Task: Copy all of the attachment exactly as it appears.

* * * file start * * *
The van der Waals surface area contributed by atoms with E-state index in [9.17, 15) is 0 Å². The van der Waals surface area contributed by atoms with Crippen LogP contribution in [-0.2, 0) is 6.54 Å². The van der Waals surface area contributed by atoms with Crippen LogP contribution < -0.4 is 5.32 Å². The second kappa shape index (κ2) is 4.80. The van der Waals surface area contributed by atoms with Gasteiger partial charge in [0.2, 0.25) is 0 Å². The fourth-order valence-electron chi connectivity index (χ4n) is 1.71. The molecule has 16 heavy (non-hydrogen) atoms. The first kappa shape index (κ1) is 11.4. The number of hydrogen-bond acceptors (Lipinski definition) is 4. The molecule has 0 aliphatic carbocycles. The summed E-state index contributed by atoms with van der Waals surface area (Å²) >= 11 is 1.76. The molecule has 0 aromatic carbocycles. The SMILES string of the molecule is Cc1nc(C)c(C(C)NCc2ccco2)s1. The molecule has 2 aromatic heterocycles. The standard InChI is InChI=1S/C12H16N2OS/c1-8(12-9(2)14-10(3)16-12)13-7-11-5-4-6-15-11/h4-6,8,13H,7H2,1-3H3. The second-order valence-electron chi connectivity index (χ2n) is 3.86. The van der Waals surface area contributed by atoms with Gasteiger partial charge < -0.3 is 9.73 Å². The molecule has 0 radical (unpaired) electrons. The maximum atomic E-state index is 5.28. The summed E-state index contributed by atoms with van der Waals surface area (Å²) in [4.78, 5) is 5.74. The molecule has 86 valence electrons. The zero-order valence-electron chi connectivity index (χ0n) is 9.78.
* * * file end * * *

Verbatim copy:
The van der Waals surface area contributed by atoms with E-state index in [9.17, 15) is 0 Å². The van der Waals surface area contributed by atoms with Crippen LogP contribution in [-0.2, 0) is 6.54 Å². The van der Waals surface area contributed by atoms with Crippen LogP contribution < -0.4 is 5.32 Å². The second kappa shape index (κ2) is 4.80. The van der Waals surface area contributed by atoms with Gasteiger partial charge in [0.2, 0.25) is 0 Å². The fourth-order valence-electron chi connectivity index (χ4n) is 1.71. The molecule has 16 heavy (non-hydrogen) atoms. The first kappa shape index (κ1) is 11.4. The number of hydrogen-bond acceptors (Lipinski definition) is 4. The molecule has 0 aliphatic carbocycles. The summed E-state index contributed by atoms with van der Waals surface area (Å²) >= 11 is 1.76. The molecule has 0 aromatic carbocycles. The SMILES string of the molecule is Cc1nc(C)c(C(C)NCc2ccco2)s1. The molecule has 2 aromatic heterocycles. The standard InChI is InChI=1S/C12H16N2OS/c1-8(12-9(2)14-10(3)16-12)13-7-11-5-4-6-15-11/h4-6,8,13H,7H2,1-3H3. The second-order valence-electron chi connectivity index (χ2n) is 3.86. The van der Waals surface area contributed by atoms with Gasteiger partial charge < -0.3 is 9.73 Å². The molecule has 0 radical (unpaired) electrons. The maximum atomic E-state index is 5.28. The summed E-state index contributed by atoms with van der Waals surface area (Å²) in [4.78, 5) is 5.74. The molecule has 86 valence electrons. The zero-order valence-electron chi connectivity index (χ0n) is 9.78.